Heads Up, Coffee Nuts: Coffee is Good for You

English: Roasted coffee beans photographed usi...

Coffee Beans Macro

For years, coffee lovers have viewed their habit as something between a guilty pleasure and a vice. Coffee drinkers will rejoice after learning that new research suggests that coffee may actually be a health drink. Contrary to popular opinion it turns out that, at least against certain disease, coffee is good for you!

Coffee and Type 2 diabetes

The National Institute of Health cite a 2009 study published in The Archives of Internal Medicine in which participants who drank the most coffee developed diabetes at lower rates than those who consumed less. The researchers suggested that for each cup of coffee consumed daily, the risk of developing Type 2 diabetes dropped seven percent. Decaf drinkers can also rejoice in the results of the study. Caffeic acid appears to be the hero behind the drop in Type 2 diabetes, and decaf coffee contains more of it than regular.

Dr. Vivian Fonseca, president of medicine and science at the American Diabetes Association commented on the study, “This was done in cells, not in animals or people.”

The researchers behind the study, Ling Zheng and co-author,  Kun Huang commented, “Our study does not imply that the cream and sugar served with coffee will be beneficial for type 2 diabetes,”

So cautious good news perhaps? Read more on the study of coffee and its beneficial effects on Type 2 diabetes.

 

 Coffee and Alzheimer’s Disease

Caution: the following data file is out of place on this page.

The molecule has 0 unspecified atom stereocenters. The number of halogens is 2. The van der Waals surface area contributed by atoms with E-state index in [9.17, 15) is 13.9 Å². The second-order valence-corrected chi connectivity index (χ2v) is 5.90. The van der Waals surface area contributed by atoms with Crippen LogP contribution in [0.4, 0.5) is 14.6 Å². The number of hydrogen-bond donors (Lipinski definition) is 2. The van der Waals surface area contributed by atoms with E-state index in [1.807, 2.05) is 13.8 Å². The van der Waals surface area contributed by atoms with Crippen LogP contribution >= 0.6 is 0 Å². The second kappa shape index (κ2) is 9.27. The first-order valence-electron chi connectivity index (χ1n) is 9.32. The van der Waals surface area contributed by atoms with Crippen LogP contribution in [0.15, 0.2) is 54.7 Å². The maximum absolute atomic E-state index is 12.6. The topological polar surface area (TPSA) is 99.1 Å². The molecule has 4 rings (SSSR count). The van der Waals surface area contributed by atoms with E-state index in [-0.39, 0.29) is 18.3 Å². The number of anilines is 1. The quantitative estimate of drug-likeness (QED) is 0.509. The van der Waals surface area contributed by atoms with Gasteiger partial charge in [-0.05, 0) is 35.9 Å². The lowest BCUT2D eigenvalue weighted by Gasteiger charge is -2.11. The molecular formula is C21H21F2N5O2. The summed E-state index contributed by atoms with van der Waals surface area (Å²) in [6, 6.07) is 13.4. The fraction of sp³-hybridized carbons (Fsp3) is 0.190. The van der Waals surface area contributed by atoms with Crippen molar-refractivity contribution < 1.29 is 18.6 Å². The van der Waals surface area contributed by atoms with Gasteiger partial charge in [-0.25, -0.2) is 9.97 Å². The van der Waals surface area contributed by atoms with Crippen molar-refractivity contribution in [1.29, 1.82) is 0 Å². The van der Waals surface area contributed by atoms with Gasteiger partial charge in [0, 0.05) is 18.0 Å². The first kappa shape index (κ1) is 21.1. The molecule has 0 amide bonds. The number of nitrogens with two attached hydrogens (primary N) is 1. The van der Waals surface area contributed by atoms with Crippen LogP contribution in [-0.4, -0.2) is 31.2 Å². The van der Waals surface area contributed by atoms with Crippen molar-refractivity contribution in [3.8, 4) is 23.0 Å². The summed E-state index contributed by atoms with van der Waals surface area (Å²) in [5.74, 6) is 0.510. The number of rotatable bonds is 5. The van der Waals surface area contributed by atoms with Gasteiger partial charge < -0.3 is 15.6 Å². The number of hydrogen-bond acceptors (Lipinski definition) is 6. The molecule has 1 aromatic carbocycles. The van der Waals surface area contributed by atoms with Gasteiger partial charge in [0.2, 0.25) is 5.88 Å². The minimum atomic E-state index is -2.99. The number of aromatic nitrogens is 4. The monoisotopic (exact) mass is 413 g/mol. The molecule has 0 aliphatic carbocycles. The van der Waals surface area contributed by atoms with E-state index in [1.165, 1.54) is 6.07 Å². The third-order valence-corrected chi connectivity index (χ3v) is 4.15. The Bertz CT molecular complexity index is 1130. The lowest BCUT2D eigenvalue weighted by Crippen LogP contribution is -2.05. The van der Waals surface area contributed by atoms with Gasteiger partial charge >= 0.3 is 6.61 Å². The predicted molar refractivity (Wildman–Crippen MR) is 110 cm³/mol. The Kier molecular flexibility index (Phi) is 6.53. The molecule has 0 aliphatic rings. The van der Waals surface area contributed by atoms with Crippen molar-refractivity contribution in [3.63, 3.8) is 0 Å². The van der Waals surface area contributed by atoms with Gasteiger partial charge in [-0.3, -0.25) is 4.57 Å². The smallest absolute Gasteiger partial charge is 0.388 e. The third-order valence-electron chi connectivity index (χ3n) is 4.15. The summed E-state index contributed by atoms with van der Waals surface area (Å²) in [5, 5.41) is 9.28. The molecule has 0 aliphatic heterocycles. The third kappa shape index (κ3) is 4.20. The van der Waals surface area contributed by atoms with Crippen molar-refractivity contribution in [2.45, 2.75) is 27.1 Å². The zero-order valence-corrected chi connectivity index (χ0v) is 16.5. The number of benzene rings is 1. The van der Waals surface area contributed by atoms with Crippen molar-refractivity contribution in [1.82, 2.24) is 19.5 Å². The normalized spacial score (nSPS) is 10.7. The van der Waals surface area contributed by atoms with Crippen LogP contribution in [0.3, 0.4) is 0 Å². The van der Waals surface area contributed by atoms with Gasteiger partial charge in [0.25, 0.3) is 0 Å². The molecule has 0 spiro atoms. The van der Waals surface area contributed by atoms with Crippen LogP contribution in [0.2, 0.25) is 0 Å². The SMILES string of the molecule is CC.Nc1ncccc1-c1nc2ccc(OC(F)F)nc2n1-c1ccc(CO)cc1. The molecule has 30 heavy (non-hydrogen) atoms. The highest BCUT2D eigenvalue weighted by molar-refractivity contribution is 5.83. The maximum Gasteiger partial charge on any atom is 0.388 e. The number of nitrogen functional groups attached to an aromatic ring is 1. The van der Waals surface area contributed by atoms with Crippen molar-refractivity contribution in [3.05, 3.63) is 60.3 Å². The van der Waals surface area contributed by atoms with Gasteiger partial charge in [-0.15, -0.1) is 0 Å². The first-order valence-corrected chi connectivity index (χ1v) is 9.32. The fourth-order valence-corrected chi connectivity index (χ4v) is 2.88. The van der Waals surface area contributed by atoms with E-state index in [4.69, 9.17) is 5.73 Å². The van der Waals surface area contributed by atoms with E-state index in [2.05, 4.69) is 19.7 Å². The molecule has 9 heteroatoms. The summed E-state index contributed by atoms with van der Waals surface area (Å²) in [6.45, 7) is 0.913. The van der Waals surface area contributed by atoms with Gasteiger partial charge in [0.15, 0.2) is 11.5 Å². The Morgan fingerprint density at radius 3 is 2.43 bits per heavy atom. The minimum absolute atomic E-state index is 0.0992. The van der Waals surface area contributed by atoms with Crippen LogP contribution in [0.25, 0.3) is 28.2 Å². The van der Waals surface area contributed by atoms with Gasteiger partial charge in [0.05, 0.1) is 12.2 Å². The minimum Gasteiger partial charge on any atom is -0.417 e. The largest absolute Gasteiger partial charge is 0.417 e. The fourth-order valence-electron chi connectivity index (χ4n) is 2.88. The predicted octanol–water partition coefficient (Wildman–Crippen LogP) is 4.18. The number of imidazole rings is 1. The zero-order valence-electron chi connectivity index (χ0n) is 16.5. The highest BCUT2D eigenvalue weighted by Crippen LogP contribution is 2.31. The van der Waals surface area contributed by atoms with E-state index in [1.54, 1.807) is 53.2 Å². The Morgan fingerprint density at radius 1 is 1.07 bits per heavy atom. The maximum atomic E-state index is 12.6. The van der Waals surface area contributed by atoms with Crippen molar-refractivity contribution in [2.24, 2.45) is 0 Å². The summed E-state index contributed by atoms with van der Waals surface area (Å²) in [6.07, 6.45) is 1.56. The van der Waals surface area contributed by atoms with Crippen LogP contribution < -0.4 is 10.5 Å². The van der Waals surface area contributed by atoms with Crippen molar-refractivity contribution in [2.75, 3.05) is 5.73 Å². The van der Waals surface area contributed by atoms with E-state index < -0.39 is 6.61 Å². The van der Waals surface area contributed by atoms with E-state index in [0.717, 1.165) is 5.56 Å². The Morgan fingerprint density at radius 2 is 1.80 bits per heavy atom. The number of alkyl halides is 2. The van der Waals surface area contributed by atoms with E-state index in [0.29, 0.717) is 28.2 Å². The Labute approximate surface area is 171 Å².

English: PET scan of a human brain with Alzhei...

Alzhiemers Brain Scan

The caffeine in coffee appears to decrease the brain’s production of an abnormal protein called beta-amyloid, a key protein involved in Alzheimer’s disease. Researchers from the University of South Florida (USF) have recently found that coffee may have an additional benefit. In a study published in The Journal of Alzheimer’s Disease, USF researchers determined that a still-unidentified ingredient in caffeine increases levels of granulocyte colony stimulating factor (GCSF) in the blood. Alzheimer’s patients have severely lowered levels of GCSF, and mice given the substance greatly improve in memory skills. Read more on the possible beneficial effects of coffee on Alzheimer’s Disease.

Coffee and Heart disease

Scientists studied more than 13,000 Dutch citizens in an effort to discover what effect coffee and tea consumption had on cardiovascular health. The study revealed that those who drank two to four cups of coffee daily had a 20 percent lower incidence of heart disease than those who abstained. Coffee consumption appears to have no effect on stroke risk.

Coffee and Cancer

Coffee’s cancer-fighting benefits can be attributed to chlorogenic acid, the primary antioxidant in coffee. Roasting raises its level of antioxidants even more. Antioxidants destroy free radicals, molecules in the body that damage healthy cells.

Unfortunately, decaf coffee doesn’t pack much of an antioxidant punch. A study published in The Journal of Physical Chemistry B revealed that a process called radical adduct formation (RAF) is the main mechanism through which coffee seeks and destroys free radicals. Caffeine is the catalyst for this chemical reaction.

So all round it looks like good news for coffee nuts but remember that caffeine needs to be consumed in moderation. Too much can lead to jitteriness, headaches and a feeling of anxiety. Even so, what do you think of the latest ‘coffee is good for you news’?

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